Diuretics associated with bone loss in older men

Apr 14, 2008

Older men who take loop diuretics, commonly prescribed drugs for heart failure and hypertension, appear to have increased rates of hip bone loss than men who are not taking this medication, according to a report in the April 14 issue of Archives of Internal Medicine, one of the JAMA/Archives journals.

“Loop diuretics are one of the most commonly prescribed medications among older adults,” the authors write as background information in the article. These medications increase the amount of calcium excreted in urine, potentially damaging bones over the long term. In observational studies, use of loop diuretics has been associated with an increased risk of hip and other fractures. “However, there is uncertainty as to whether this increased fracture risk is attributable to negative effects on bone mineral density, fall-related mechanisms (e.g., dizziness and orthostasis [low blood pressure when standing up]), or associated comorbidities [co-occurring illnesses].”

Lionel S. Lim, M.D., M.P.H., of Griffin Hospital, Derby, Conn., and colleagues studied 3,269 men age 65 and older (average age 72.7). At an initial examination between 2000 and 2002 and at a follow-up visit an average of 4.6 years later, the men answered questions about medication use and brought in containers for all medication taken during the past 30 days. Bone mineral density of the total hip and two subregions was measured.

A total of 84 men continuously used loop diuretics between the two time periods, 181 used them intermittently and 3,004 did not use them. After adjusting for other related factors, the average annual rate of decline in total hip bone mineral density was -0.33 percent in non-users, -0.58 percent in intermittent users and -0.78 percent among continuous users.

“Compared with rates of hip bone loss among non-users of diuretics, adjusted rates of loss were about two-fold greater among intermittent loop diuretic users and about 2.5-fold greater among continuous loop diuretic users,” the authors write. Findings were similar at the subregions of the hip.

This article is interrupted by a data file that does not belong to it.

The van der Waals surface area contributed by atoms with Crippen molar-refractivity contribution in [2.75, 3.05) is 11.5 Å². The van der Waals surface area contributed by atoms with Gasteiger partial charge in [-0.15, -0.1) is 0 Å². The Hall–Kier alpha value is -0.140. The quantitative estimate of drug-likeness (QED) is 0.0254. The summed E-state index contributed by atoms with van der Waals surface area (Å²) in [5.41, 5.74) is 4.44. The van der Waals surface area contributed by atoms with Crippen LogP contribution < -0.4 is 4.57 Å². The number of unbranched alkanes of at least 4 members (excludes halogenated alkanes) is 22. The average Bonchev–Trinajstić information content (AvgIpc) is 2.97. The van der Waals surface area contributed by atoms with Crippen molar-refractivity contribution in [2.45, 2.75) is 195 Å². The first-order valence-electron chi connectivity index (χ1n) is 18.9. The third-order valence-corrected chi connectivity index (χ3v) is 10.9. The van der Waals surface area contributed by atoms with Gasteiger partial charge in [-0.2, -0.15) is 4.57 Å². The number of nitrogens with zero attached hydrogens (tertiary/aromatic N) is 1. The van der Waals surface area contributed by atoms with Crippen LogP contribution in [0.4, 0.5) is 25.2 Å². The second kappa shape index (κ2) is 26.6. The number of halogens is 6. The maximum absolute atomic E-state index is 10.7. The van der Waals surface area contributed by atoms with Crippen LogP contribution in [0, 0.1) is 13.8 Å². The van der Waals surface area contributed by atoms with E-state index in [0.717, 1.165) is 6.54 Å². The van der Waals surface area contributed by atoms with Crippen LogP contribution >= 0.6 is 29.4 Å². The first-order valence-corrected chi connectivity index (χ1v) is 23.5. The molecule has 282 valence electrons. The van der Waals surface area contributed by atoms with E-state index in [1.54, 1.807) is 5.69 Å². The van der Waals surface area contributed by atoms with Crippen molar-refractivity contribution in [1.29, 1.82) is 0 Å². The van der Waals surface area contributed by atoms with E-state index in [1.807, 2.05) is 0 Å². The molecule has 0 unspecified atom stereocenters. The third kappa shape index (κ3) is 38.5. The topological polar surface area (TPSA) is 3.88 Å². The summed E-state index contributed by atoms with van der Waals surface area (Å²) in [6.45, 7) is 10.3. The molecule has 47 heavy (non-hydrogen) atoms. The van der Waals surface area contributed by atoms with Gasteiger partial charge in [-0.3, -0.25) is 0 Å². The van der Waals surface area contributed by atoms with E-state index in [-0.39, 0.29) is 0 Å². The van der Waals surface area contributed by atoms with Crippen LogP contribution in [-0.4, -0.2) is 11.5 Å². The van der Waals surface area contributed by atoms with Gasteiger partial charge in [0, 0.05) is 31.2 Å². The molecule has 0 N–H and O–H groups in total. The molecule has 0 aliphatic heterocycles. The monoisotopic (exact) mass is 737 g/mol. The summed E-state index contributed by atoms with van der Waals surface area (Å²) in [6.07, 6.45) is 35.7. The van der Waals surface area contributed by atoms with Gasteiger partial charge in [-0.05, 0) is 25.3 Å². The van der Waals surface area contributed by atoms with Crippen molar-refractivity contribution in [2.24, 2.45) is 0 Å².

“We conclude that loop diuretic use in older men in associated with increased rates of hip bone loss,” the authors write. Future research should address the underlying mechanisms, they note. “Our findings suggest that health care providers should take into account loop diuretic use when evaluating older men for risk factors for bone loss and fracture risk.”

Source: JAMA and Archives Journals

Explore further: Investigators show how immune cells are 'educated' not to attack beneficial bacteria

Related Stories

OrangeSec pair said Cortana visited Android

1 hour ago

Can, did, Cortana work on Android? A talked-about act at droidcon 2015: a presentation titled "Cracking Cortana." The OrangeSec team arrived at the Turin, Italy, event to show their work in a CortanaProxy ...

Mercury MESSENGER nears epic mission end

2 hours ago

A spacecraft that carries a sensor built at the University of Michigan is about to crash into the planet closest to the sun—just as NASA intended.

DOJ, FBI acknowledge flawed testimony from unit

4 hours ago

The Justice Department and FBI have formally acknowledged that nearly every examiner in the FBI Laboratory's microscopic hair comparison unit gave flawed testimony in almost all trials in which they offered evidence against ...

Dawn glimpses Ceres' north pole

4 hours ago

After spending more than a month in orbit on the dark side of dwarf planet Ceres, NASA's Dawn spacecraft has captured several views of the sunlit north pole of this intriguing world. These images were taken ...

Recommended for you

Fat signals control energy levels in the brain

Apr 23, 2015

An enzyme secreted by the body's fat tissue controls energy levels in the brain, according to new research at Washington University School of Medicine in St. Louis. The findings, in mice, underscore a role ...

Human tape worm drug shows promise against MRSA in lab

Apr 23, 2015

A new study provides evidence from lab experiments that a drug already used in people to fight tapeworms might also prove effective against strains of the superbug MRSA, which kills thousands of people a ...

User comments : 0

Please sign in to add a comment. Registration is free, and takes less than a minute. Read more

Click here to reset your password.
Sign in to get notified via email when new comments are made.